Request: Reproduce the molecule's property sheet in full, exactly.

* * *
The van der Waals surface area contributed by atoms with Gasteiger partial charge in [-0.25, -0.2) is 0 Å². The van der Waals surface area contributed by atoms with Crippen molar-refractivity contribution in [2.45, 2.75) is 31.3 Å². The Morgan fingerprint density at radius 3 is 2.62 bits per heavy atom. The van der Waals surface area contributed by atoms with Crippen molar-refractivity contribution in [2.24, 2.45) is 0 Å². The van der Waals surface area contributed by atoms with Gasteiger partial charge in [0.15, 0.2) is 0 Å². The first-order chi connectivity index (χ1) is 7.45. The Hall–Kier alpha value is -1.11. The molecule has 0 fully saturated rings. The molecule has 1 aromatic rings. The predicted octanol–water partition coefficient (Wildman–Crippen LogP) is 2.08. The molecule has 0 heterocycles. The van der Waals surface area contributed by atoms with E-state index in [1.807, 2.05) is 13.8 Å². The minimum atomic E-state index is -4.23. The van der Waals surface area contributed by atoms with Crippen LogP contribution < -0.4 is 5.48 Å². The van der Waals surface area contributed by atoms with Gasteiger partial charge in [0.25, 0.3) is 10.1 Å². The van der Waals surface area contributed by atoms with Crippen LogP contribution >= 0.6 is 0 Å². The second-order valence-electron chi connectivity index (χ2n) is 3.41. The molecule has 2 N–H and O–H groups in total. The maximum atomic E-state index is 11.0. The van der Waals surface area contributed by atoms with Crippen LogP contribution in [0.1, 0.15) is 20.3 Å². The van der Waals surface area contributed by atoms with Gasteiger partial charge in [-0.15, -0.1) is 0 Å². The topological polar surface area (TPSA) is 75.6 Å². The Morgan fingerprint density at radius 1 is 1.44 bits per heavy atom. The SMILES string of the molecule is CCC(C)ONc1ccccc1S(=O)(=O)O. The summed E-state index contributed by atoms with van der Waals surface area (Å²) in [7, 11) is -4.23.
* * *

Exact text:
The van der Waals surface area contributed by atoms with Gasteiger partial charge in [-0.25, -0.2) is 0 Å². The van der Waals surface area contributed by atoms with Crippen molar-refractivity contribution in [2.45, 2.75) is 31.3 Å². The Morgan fingerprint density at radius 3 is 2.62 bits per heavy atom. The van der Waals surface area contributed by atoms with Crippen molar-refractivity contribution in [2.24, 2.45) is 0 Å². The van der Waals surface area contributed by atoms with Gasteiger partial charge in [0.15, 0.2) is 0 Å². The first-order chi connectivity index (χ1) is 7.45. The Hall–Kier alpha value is -1.11. The molecule has 0 fully saturated rings. The molecule has 1 aromatic rings. The predicted octanol–water partition coefficient (Wildman–Crippen LogP) is 2.08. The molecule has 0 heterocycles. The van der Waals surface area contributed by atoms with E-state index in [1.807, 2.05) is 13.8 Å². The minimum atomic E-state index is -4.23. The van der Waals surface area contributed by atoms with Crippen LogP contribution < -0.4 is 5.48 Å². The van der Waals surface area contributed by atoms with Gasteiger partial charge in [0.25, 0.3) is 10.1 Å². The van der Waals surface area contributed by atoms with Crippen LogP contribution >= 0.6 is 0 Å². The second-order valence-electron chi connectivity index (χ2n) is 3.41. The molecule has 2 N–H and O–H groups in total. The maximum atomic E-state index is 11.0. The van der Waals surface area contributed by atoms with Crippen LogP contribution in [0.1, 0.15) is 20.3 Å². The van der Waals surface area contributed by atoms with Gasteiger partial charge in [-0.15, -0.1) is 0 Å². The topological polar surface area (TPSA) is 75.6 Å². The Morgan fingerprint density at radius 1 is 1.44 bits per heavy atom. The SMILES string of the molecule is CCC(C)ONc1ccccc1S(=O)(=O)O. The summed E-state index contributed by atoms with van der Waals surface area (Å²) in [7, 11) is -4.23.